be quiet! Silent Wings 2 140mm Case Fan Review


Yeah, it's a fan, right?  It has fins and it spins and stuff, cool, it gets the job done.  Well, yes, but be quiet's Silent Wings 2 fans are very unique, and damn are they good.  I'll try to cut to the chase without too much extraneous gushing, so forgive me if I get carried away.


Two things probably jump out at you right away.  The first is that the frame looks skeletal and not like any other fan out there apart from a couple.  The second is probably the grooved blades that give the fan itself a unique overall appearance.  The blades are extremely sturdy and relatively thick.  The plastic is extremely high quality, and unlike most fans, I'm certain my finger would get the worst of the deal if I poked my finger into the fan while it was running.  I've broken a few blades in my day tinkering while my machine is running, but I'd be very surprised if these didn't just slap my finger out of the way like, "get out of here, this space is MINE!" and leaving me with a sore finger and a bruised ego.


The whole chassis is surprisingly weighty for any fan, and both edges of the duct have a thin and almost indistinguishable rubber gasket to damp what little vibration these might produce.  Each corner has a snap fitting which allows the usage of a hard plastic mounting bracket for use with standard metal fan screws or a rubber mount to use with the rubber push pins for maximum vibration isolation.  You can flip the brackets around so that the edge of the fan duct will sit flush against your case or slightly stood off, up to you.  An option no other fan will afford you.


The blades themselves use a tried-and-true tapered design that has, in the past couple years, become the new standard for fan blade designs.  be quiet! takes this a little further with their "Silent Wings Technology."  The grooves on the fins help keep the air from running out to the tips of the blades which is where most of the noise of a fan is made (swirling air off the ends coupled with the higher speed at the tips).  Controlling the airflow means you'll have less noise (which brings up an interesting thought experiment, do you think be quiet! cares about noise any?), and cleaner airflow which helps increase the static pressure as well.  It's all good stuff, and it works, as we'll now get into.



The first thing I usually do with a new fan to feel out the bearings is what I call the "free spin test."  I give the fan a whirl with my finger and feel any vibration just from the bearings and also see how long it'll spin.  These have weighty fins which help give the blades some good inertia, but it feels absolutely buttery smooth and no noticeable vibration thanks to the high-quality Fluid Dynamic Bearing.  The only other comparison I can draw is to that of Noctua's high-end fans, and that probably (it won't) be the last time I make that comparison.



Mounting with the rubber push pins is super easy and I like these much, much better than the dangly pull-through rubber mounts.  These are also more secure and do a fabulous job of isolating any fan vibrations.  Again, I can't feel any with the Silent Wings 2 to begin with.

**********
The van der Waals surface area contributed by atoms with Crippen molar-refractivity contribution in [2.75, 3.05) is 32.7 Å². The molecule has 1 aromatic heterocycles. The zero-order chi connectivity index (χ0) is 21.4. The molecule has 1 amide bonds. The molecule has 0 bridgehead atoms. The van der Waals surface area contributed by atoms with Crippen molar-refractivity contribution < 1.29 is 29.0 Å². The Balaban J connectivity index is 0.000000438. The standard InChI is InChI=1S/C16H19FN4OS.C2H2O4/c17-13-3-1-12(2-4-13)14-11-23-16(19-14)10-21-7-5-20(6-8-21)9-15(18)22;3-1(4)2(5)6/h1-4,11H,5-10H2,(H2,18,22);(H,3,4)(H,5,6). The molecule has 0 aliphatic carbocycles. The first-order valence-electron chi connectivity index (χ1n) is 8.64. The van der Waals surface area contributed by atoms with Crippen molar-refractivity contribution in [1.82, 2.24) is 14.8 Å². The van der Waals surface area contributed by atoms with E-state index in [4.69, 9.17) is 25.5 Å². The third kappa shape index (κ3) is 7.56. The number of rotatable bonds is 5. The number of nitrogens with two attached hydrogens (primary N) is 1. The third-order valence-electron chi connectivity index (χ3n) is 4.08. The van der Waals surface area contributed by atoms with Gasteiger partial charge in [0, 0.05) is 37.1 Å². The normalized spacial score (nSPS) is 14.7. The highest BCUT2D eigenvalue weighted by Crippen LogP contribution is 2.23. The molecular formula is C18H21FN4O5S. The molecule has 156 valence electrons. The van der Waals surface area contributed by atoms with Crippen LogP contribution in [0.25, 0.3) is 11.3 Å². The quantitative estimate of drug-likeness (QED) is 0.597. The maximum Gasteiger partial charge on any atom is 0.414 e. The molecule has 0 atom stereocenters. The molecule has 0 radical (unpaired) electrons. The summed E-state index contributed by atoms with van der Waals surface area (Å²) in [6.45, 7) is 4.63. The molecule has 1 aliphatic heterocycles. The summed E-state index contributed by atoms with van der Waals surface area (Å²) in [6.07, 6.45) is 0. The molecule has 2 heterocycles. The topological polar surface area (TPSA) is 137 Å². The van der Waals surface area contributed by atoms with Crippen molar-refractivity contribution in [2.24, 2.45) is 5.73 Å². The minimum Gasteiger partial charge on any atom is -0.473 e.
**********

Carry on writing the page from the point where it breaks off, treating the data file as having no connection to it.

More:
When the fan fires up it creates a very cool ringed effect due to the fin grooves.  I also secretly want be quiet! to break some of the simple understated design language they've employed and please my past 14 year old self with some strategically-placed LEDs that could really create a cool lighted effect on the fan. 


In the past, the likes of the Noctua fans were my silent-but-still-moves-air benchmark, as they were about as quiet as I would expect to be possible without being worthless.  Well be quiet! has told their Silent Wings 2 to be exactly that, and you'll say to yourself, "Wow. These really are silent.  Wait, have I gone deaf?  No, I can still hear my GPU whirring.  I wonder how I can shut that up too."  And then starts the creeping obsession for silent computing, or the satisfaction of being one step closer to achieving it.  But seriously, at about 16 dBA, they are about as loud as a house in the woods on a perfectly still night with a pillow over your head.


These really are dead silent unless you put your ear up to them to let them blow air directly onto your eardrum.  These, however, probably aren't particularly well-suited as heatsink / radiator fans as they don't push air very hard (not very high static pressure), although they do move a very nice amount of airflow for how silent they are.  Noctua's NF-P14 FLX fans spin a bit faster (up to 1200 RPM, 200 RPM higher than the Silent WIngs 2) which makes them about 3dB louder (like comparing how loud the moon is to the sun to you right now) but delivers about 50% higher static pressure, which makes the Noctua fans better-suited for use in their heatsinks. 


The Silent Wings 2 would thus be best-suited as case fans, but given how much I like them, I'd like to see them be able to spin a bit faster, which of course adds a splash of extra noise (which still wouldn't be audible in a case), and also makes them a bit more versatile and allow me to replace every fan in a system with these.  Basically, I think be quiet! has plenty of room to boost the performance of these while keeping the fan at pin-drop silent acoustics, especially with their fan design and high quality bearing.

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